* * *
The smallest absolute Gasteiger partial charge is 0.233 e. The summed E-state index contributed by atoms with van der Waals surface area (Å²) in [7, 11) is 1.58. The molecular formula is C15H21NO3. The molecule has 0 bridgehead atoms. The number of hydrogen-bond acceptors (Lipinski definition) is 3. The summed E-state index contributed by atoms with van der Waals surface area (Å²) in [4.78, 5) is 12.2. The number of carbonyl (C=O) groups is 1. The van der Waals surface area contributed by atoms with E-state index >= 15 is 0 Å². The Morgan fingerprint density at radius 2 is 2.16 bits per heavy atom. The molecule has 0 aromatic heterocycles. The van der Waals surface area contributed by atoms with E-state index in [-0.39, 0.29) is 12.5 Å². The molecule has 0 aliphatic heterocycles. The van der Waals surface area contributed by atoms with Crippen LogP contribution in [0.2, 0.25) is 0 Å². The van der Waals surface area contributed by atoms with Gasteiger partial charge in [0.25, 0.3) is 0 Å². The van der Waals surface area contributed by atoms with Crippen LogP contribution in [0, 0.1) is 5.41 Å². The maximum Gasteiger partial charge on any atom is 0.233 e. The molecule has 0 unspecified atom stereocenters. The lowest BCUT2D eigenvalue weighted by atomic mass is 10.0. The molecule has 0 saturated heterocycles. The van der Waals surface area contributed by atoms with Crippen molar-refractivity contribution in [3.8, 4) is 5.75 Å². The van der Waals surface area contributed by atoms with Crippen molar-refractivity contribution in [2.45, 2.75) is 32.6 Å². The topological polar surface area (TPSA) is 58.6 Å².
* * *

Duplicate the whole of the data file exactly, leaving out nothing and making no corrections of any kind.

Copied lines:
The smallest absolute Gasteiger partial charge is 0.233 e. The summed E-state index contributed by atoms with van der Waals surface area (Å²) in [7, 11) is 1.58. The molecular formula is C15H21NO3. The molecule has 0 bridgehead atoms. The number of hydrogen-bond acceptors (Lipinski definition) is 3. The summed E-state index contributed by atoms with van der Waals surface area (Å²) in [4.78, 5) is 12.2. The number of carbonyl (C=O) groups is 1. The van der Waals surface area contributed by atoms with E-state index >= 15 is 0 Å². The Morgan fingerprint density at radius 2 is 2.16 bits per heavy atom. The molecule has 0 aromatic heterocycles. The van der Waals surface area contributed by atoms with E-state index in [-0.39, 0.29) is 12.5 Å². The molecule has 0 aliphatic heterocycles. The van der Waals surface area contributed by atoms with Crippen LogP contribution in [0.2, 0.25) is 0 Å². The van der Waals surface area contributed by atoms with Gasteiger partial charge in [0.25, 0.3) is 0 Å². The van der Waals surface area contributed by atoms with Crippen LogP contribution in [0, 0.1) is 5.41 Å². The maximum Gasteiger partial charge on any atom is 0.233 e. The molecule has 0 unspecified atom stereocenters. The lowest BCUT2D eigenvalue weighted by atomic mass is 10.0. The molecule has 0 saturated heterocycles. The van der Waals surface area contributed by atoms with Crippen molar-refractivity contribution in [3.8, 4) is 5.75 Å². The van der Waals surface area contributed by atoms with Crippen molar-refractivity contribution in [2.45, 2.75) is 32.6 Å². The topological polar surface area (TPSA) is 58.6 Å².